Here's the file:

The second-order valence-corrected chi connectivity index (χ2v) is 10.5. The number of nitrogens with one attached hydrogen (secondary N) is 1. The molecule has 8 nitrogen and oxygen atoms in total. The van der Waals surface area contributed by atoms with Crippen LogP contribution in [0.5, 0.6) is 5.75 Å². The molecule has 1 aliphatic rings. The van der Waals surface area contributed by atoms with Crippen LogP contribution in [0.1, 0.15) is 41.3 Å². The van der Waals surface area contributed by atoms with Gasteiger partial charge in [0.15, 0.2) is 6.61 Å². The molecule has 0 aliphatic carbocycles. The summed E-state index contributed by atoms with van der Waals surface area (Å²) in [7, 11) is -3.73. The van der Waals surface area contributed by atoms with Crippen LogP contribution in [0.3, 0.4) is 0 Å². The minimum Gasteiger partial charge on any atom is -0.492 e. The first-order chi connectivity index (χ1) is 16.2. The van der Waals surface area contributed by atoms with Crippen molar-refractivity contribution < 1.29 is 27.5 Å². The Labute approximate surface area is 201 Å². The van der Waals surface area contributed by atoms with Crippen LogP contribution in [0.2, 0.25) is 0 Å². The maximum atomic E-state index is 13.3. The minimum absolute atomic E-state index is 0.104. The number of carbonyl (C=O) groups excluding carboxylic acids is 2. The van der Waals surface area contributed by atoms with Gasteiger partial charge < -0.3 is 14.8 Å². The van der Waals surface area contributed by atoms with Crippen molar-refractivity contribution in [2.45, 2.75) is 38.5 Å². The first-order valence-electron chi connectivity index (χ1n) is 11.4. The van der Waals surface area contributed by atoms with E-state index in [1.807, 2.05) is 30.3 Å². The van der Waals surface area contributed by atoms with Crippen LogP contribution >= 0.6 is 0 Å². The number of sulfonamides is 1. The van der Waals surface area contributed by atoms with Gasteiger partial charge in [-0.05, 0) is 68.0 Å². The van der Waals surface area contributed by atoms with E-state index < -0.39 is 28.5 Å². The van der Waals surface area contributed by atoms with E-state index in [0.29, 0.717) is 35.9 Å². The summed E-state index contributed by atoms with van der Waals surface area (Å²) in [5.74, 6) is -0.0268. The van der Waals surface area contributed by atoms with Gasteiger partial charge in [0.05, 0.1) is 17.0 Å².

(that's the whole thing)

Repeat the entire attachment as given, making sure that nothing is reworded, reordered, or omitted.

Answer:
The second-order valence-corrected chi connectivity index (χ2v) is 10.5. The number of nitrogens with one attached hydrogen (secondary N) is 1. The molecule has 8 nitrogen and oxygen atoms in total. The van der Waals surface area contributed by atoms with Crippen LogP contribution in [0.5, 0.6) is 5.75 Å². The molecule has 1 aliphatic rings. The van der Waals surface area contributed by atoms with Crippen LogP contribution in [0.1, 0.15) is 41.3 Å². The van der Waals surface area contributed by atoms with Gasteiger partial charge in [0.15, 0.2) is 6.61 Å². The molecule has 0 aliphatic carbocycles. The summed E-state index contributed by atoms with van der Waals surface area (Å²) in [7, 11) is -3.73. The van der Waals surface area contributed by atoms with Crippen LogP contribution in [0.3, 0.4) is 0 Å². The minimum Gasteiger partial charge on any atom is -0.492 e. The first-order chi connectivity index (χ1) is 16.2. The van der Waals surface area contributed by atoms with Crippen molar-refractivity contribution < 1.29 is 27.5 Å². The Labute approximate surface area is 201 Å². The van der Waals surface area contributed by atoms with Crippen LogP contribution in [0.2, 0.25) is 0 Å². The maximum atomic E-state index is 13.3. The minimum absolute atomic E-state index is 0.104. The number of carbonyl (C=O) groups excluding carboxylic acids is 2. The van der Waals surface area contributed by atoms with Gasteiger partial charge < -0.3 is 14.8 Å². The van der Waals surface area contributed by atoms with Crippen molar-refractivity contribution in [2.45, 2.75) is 38.5 Å². The first-order valence-electron chi connectivity index (χ1n) is 11.4. The van der Waals surface area contributed by atoms with E-state index in [1.807, 2.05) is 30.3 Å². The van der Waals surface area contributed by atoms with Crippen LogP contribution >= 0.6 is 0 Å². The number of sulfonamides is 1. The van der Waals surface area contributed by atoms with Gasteiger partial charge in [-0.05, 0) is 68.0 Å². The van der Waals surface area contributed by atoms with E-state index < -0.39 is 28.5 Å². The van der Waals surface area contributed by atoms with E-state index in [0.29, 0.717) is 35.9 Å². The summed E-state index contributed by atoms with van der Waals surface area (Å²) in [5.74, 6) is -0.0268. The van der Waals surface area contributed by atoms with Gasteiger partial charge in [0.05, 0.1) is 17.0 Å².